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Old 05-08-2009, 12:39 PM   #5
jharker
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Posts: 345
Karma: 3473
Join Date: Apr 2007
Location: Brooklyn, NY, USA
Device: iRex iLiad v1, Blackberry Tour, Kindle DX, iPad.
I love the new Kindle DX, but I'm not sure whether the envisioned e-textbook application will really catch on. I agree that the biggest obstacle is the typical usage pattern. Alphapheemail, you're totally right, everyone wants to be able to highlight or mark up the book, or dog-ear a page, etc. Plus (from the article):
Quote:
"It didn't lend itself to the way students actually study," said Paul Klute, who runs the university's e-textbook project. "The students skip around, they look for key words, they look for pictures or charts or graphs. They wanted to be able to jump to Page 29 without having to push a button 29 times."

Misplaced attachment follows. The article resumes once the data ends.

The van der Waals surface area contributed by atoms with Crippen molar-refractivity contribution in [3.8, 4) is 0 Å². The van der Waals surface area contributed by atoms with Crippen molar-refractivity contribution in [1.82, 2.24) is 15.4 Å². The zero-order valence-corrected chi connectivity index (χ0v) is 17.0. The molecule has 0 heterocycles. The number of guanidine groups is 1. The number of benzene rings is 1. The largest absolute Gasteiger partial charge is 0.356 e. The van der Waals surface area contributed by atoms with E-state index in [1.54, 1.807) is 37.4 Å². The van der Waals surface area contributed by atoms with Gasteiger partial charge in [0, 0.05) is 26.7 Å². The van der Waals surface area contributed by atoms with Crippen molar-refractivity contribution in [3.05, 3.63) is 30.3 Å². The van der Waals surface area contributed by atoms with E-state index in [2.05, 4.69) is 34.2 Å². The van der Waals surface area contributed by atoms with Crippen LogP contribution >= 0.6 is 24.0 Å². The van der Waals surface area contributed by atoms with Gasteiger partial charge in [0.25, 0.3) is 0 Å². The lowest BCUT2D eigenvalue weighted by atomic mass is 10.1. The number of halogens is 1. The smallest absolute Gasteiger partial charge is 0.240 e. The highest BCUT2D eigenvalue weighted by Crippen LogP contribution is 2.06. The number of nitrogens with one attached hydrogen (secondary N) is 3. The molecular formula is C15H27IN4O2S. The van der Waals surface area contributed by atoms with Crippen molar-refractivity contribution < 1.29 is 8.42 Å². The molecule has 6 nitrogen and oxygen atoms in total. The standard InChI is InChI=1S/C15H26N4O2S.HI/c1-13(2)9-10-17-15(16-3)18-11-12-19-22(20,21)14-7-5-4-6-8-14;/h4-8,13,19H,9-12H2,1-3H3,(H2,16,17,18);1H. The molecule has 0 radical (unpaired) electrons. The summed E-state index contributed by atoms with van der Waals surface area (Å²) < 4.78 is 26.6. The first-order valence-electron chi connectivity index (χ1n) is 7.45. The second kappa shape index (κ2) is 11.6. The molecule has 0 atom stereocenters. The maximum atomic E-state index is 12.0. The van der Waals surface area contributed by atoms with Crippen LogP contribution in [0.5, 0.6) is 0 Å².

I completely agree.

Still, the cost factor may become relevant as well. Looking at a small selection of >$50 physics textbooks on Amazon, the typical Kindle version is 25%-60% cheaper than the hardcover version. At those rates, and given the price of most science textbooks, even the Kindle DX would pay for itself in just a couple of semesters. One book was $740 in hardback and only $207 for the Kindle. Heck, the Kindle pays for itself with that book alone.
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